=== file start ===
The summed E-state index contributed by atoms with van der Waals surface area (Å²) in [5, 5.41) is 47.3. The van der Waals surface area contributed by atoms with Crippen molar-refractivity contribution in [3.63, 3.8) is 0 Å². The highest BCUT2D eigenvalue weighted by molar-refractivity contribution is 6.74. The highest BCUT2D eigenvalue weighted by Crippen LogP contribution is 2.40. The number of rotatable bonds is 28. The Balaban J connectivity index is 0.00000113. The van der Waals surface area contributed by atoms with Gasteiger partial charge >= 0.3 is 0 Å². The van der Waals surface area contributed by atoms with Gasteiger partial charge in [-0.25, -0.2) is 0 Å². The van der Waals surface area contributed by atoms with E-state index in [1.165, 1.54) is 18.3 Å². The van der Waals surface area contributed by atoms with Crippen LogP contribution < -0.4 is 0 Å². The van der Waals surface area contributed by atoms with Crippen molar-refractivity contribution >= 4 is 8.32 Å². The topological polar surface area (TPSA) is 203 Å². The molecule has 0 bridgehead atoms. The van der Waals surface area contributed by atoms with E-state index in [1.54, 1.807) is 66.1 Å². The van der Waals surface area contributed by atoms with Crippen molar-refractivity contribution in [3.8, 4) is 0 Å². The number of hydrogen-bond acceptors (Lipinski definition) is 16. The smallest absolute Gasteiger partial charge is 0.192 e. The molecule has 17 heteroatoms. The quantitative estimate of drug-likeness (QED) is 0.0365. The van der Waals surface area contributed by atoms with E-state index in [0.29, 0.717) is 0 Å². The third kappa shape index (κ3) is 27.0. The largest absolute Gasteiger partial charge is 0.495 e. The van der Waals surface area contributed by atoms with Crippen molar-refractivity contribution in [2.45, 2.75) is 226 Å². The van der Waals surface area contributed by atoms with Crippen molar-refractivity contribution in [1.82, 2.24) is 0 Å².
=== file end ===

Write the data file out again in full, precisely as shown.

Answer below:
The summed E-state index contributed by atoms with van der Waals surface area (Å²) in [5, 5.41) is 47.3. The van der Waals surface area contributed by atoms with Crippen molar-refractivity contribution in [3.63, 3.8) is 0 Å². The highest BCUT2D eigenvalue weighted by molar-refractivity contribution is 6.74. The highest BCUT2D eigenvalue weighted by Crippen LogP contribution is 2.40. The number of rotatable bonds is 28. The Balaban J connectivity index is 0.00000113. The van der Waals surface area contributed by atoms with Gasteiger partial charge >= 0.3 is 0 Å². The van der Waals surface area contributed by atoms with Gasteiger partial charge in [-0.25, -0.2) is 0 Å². The van der Waals surface area contributed by atoms with E-state index in [1.165, 1.54) is 18.3 Å². The van der Waals surface area contributed by atoms with Crippen LogP contribution < -0.4 is 0 Å². The van der Waals surface area contributed by atoms with Crippen molar-refractivity contribution >= 4 is 8.32 Å². The topological polar surface area (TPSA) is 203 Å². The molecule has 0 bridgehead atoms. The van der Waals surface area contributed by atoms with E-state index in [1.54, 1.807) is 66.1 Å². The van der Waals surface area contributed by atoms with Crippen molar-refractivity contribution in [3.8, 4) is 0 Å². The number of hydrogen-bond acceptors (Lipinski definition) is 16. The smallest absolute Gasteiger partial charge is 0.192 e. The molecule has 17 heteroatoms. The quantitative estimate of drug-likeness (QED) is 0.0365. The van der Waals surface area contributed by atoms with E-state index in [0.29, 0.717) is 0 Å². The third kappa shape index (κ3) is 27.0. The largest absolute Gasteiger partial charge is 0.495 e. The van der Waals surface area contributed by atoms with Crippen molar-refractivity contribution in [2.45, 2.75) is 226 Å². The van der Waals surface area contributed by atoms with Crippen molar-refractivity contribution in [1.82, 2.24) is 0 Å².